Louisiana State Universitys Agricultural Center says Ponchatoula Strawberry Festival patrons should anticipate fewer berries at this weekends festivities. Fewer berries mean higher prices, too (typical $14 berry planks could be pricier), but blame the weather. Damp and cold conditions may have slumped the harvest, but the saved berries should still be of the same high quality one would normally expect from our Tangipahoa neighbors.
The report says growers lost about 80 percent of their crop from two pickings during recent wet weather. But Dr. Regina Bracy, resident coordinator at the LSU AgCenters Hammond Research Station, says in the report that farmers say the berries are still worth the price."
The growers Ive talked to say they are seeing some berries that are bruised, discolored and having some cracks as a result of the weather conditions, Bracy said.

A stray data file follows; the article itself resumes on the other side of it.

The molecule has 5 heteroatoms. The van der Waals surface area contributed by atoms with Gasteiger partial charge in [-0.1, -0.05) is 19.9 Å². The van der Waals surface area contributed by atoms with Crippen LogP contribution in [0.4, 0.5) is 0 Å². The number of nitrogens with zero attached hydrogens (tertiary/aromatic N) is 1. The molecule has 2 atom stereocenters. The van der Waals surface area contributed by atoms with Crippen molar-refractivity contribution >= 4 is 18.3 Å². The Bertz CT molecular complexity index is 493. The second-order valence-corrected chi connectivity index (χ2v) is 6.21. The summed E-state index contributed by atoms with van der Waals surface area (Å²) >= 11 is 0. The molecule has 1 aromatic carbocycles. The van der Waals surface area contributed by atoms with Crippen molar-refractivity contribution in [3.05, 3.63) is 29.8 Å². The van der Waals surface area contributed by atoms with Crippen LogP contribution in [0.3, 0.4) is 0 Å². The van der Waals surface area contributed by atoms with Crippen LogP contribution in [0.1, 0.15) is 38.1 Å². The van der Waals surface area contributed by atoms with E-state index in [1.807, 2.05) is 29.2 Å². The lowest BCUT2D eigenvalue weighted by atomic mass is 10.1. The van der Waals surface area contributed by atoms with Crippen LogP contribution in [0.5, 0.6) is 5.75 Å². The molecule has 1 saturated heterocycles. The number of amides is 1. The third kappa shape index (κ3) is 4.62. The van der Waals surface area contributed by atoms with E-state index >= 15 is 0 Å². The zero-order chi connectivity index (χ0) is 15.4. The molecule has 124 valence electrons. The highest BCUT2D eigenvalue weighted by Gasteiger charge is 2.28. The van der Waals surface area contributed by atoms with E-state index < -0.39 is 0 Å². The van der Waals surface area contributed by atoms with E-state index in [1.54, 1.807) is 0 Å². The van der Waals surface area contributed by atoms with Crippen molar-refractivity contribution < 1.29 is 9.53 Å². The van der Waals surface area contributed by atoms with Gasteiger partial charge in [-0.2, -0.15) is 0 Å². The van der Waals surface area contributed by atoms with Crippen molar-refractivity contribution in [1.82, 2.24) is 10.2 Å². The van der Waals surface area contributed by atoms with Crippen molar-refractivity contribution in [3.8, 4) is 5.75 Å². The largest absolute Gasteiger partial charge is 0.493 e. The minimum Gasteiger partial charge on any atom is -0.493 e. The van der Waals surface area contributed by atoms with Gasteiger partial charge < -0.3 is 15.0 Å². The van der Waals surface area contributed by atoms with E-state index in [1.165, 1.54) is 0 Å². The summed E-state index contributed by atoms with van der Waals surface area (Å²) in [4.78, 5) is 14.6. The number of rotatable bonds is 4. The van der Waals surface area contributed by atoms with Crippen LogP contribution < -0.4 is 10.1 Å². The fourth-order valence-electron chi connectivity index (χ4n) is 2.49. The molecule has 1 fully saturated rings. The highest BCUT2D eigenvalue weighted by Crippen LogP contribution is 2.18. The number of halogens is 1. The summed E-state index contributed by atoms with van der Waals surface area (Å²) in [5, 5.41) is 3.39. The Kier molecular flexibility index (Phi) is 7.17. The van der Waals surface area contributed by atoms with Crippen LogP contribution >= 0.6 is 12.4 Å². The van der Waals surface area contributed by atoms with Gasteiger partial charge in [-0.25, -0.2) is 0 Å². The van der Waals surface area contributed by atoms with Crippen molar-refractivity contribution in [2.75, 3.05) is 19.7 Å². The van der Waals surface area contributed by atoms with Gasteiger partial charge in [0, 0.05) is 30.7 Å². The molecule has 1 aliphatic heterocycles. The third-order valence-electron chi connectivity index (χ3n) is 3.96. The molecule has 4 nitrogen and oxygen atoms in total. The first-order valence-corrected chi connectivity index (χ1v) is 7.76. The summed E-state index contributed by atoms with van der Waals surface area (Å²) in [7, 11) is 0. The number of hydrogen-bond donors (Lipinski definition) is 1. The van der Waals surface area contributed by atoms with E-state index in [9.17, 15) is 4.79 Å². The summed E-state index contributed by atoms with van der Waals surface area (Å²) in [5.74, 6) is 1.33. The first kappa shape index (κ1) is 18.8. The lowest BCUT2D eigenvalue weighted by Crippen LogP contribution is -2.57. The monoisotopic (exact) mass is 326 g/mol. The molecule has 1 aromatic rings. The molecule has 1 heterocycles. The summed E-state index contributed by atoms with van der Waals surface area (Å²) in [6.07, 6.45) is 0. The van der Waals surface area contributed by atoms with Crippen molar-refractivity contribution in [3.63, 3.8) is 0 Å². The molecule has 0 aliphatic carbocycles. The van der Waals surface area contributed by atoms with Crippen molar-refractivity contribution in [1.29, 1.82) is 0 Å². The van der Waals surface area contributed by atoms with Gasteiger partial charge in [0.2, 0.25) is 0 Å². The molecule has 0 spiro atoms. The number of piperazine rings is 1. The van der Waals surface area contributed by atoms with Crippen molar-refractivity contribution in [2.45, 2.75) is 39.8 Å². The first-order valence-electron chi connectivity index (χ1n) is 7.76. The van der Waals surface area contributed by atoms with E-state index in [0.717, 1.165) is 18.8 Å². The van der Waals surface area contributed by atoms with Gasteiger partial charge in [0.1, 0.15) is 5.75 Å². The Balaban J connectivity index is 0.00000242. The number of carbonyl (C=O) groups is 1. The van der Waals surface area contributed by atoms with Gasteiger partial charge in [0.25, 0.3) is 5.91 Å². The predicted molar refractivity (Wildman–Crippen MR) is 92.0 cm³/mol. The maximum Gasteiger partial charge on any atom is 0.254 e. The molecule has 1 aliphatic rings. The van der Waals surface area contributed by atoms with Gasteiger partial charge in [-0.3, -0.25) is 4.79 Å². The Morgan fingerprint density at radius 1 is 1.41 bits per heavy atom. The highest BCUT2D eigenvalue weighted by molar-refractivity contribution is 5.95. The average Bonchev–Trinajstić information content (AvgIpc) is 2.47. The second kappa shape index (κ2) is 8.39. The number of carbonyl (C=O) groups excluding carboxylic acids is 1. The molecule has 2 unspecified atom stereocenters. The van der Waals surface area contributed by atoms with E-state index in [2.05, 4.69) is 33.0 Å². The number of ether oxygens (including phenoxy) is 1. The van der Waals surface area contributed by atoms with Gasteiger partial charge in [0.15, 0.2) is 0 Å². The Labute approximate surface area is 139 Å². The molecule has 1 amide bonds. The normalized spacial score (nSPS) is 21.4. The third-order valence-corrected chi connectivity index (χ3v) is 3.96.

She explained growers normally use row covers to protect the berries from cold weather, but they didnt with the recent rains because if the rows stay wet for any length of time, growers may save berries from rain damage but lose them to disease.
Now the good news: The city of Ponchatoula opens its arms to the rest of us for the weekend for its annual fest. Expect strawberry-flavored everything in the hands of passers-by, from Abitas beautiful spring brew Strawberry Harvest lager, to Jell-O shots and daiquiris, and hopefully, all the berries you can eat (chocolate-dipped or no).
More carnival than Carnival (with funnel cakes and The Zipper), the festival has more local music and entertainment than you can shake a gator-on-a-stick at. Its the ultimate staycation roadtrip for Louisianans come Spring Break, where farmers are loyalty and red is right.